It’s incredible to think just how far we’ve come in the past 400 years.
The good, the bad, and the ugly.
A bunch of incensed Pilgrims boarded a ship to a new world, seeking respite from an overbearing church and state. They made their sojourn to Zion.
Many died. Those who didn’t nearly starved to death.
But those who survived discovered the bedrock upon which to build a new civilization: freedom (and property rights).
You’ve got to think those early colonists understood the price of their newfound freedom.
It cost many their lives. But even those who outlived famine-like conditions, disease, high infant mortality, brutal weather, bouts with wildlife, and countless other challenging conditions…they all paid their pound of flesh for their freedom.
During that chapter of the American experiment, freedom didn’t equal material comfort.
It was impossible to escape from the reality of responsibility.
Even while the early colonists experimented with commune-style living and production, if enough people didn’t produce, everyone would starve.
How’s that for responsibility staring you in the face?
“He who does not work, neither shall he eat.”John Smith
It’s a tall order to imagine what it really must’ve been like in the earliest chapters of America.
I imagine people were brutally aware of their own mortality. Even those who still wanted to mooch off the labor of producers.
Quite unlike the world we live in today. Abundance outflanks us all in this modern chapter.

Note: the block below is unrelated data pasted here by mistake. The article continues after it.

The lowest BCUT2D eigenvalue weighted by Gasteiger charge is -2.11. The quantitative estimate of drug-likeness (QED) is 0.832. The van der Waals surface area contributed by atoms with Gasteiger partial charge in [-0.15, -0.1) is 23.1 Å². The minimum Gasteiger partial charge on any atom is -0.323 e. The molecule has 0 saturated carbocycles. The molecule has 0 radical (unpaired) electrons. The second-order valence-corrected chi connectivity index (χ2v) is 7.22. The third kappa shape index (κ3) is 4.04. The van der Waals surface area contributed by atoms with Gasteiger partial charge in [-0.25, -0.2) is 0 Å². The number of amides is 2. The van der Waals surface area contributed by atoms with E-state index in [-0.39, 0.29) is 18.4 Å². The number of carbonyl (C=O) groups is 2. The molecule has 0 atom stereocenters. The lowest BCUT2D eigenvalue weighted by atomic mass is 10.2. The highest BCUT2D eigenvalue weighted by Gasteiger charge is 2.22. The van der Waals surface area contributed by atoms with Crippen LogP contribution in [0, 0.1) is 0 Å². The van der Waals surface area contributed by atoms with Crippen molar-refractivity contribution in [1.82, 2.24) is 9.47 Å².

The standard of living has risen at least ~1000x over the past 400 years.
We’ve continued to innovate our way through challenges (in spite of those who’d still prefer to mooch off the labor of producers).
But with so much abundance, it’s often easy to forget the imperative of responsibility.
Abundance is not a given.
It’s the byproduct of men and women who’ve (metaphorically speaking) boarded ships to a new world, sojourning to Zion.
People who’ve taken radical responsibility for breathing life into their own visions for a better world. In so doing, they’ve put their shoulder to the plow, and produced a windrow of abundance.
What will my grandchildren be thankful for?
Sometimes as a thought experiment, I like to imagine what the world will be like several generations from now. (Especially for my family, if I have the good fortune of having kids and living long enough to witness grandchildren.)
Two generations from now, will people look back at think, “Wow, I’m thankful for the sacrifices previous generations made to build the world into something better.”
Who knows. Most of us will be long dead.
But I have to think, if enough of us today do our damndest to live out the best version of ourselves, and build the best “now” that we can, then the future ought to end up a little brighter and better than it is today.
We have such an advantage in building the future today. Especially compared to the harsh conditions of the past.
Sure, plenty of opportunity for progress remains. But so long as we don’t completely burn the American experiment to the ground, then maybe, just maybe, every future generation can continue to find it a little bit easier than the previous one had it to make a start.
That’s the true miracle of the past 400 years, in my opinion.